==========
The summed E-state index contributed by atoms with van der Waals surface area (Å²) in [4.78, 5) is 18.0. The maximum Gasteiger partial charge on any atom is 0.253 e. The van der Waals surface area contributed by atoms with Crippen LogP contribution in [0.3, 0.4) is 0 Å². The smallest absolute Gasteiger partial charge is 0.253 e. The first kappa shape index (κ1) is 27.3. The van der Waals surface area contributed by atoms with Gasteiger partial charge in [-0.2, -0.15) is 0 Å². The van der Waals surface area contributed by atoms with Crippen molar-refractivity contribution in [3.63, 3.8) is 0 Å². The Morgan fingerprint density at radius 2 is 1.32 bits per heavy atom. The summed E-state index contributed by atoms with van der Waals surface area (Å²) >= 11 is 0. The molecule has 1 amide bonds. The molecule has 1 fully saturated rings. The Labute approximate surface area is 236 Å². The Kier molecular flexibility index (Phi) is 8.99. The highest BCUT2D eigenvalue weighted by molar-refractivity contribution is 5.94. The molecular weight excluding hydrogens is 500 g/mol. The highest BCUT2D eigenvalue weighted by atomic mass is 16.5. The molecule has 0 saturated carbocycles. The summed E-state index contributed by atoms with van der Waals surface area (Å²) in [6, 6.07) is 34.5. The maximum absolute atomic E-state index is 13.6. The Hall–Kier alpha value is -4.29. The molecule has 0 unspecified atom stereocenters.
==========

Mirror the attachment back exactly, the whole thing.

The summed E-state index contributed by atoms with van der Waals surface area (Å²) in [4.78, 5) is 18.0. The maximum Gasteiger partial charge on any atom is 0.253 e. The van der Waals surface area contributed by atoms with Crippen LogP contribution in [0.3, 0.4) is 0 Å². The smallest absolute Gasteiger partial charge is 0.253 e. The first kappa shape index (κ1) is 27.3. The van der Waals surface area contributed by atoms with Gasteiger partial charge in [-0.2, -0.15) is 0 Å². The van der Waals surface area contributed by atoms with Crippen molar-refractivity contribution in [3.63, 3.8) is 0 Å². The Morgan fingerprint density at radius 2 is 1.32 bits per heavy atom. The summed E-state index contributed by atoms with van der Waals surface area (Å²) >= 11 is 0. The molecule has 1 amide bonds. The molecule has 1 fully saturated rings. The Labute approximate surface area is 236 Å². The Kier molecular flexibility index (Phi) is 8.99. The highest BCUT2D eigenvalue weighted by molar-refractivity contribution is 5.94. The molecular weight excluding hydrogens is 500 g/mol. The highest BCUT2D eigenvalue weighted by atomic mass is 16.5. The molecule has 0 saturated carbocycles. The summed E-state index contributed by atoms with van der Waals surface area (Å²) in [6, 6.07) is 34.5. The maximum absolute atomic E-state index is 13.6. The Hall–Kier alpha value is -4.29. The molecule has 0 unspecified atom stereocenters.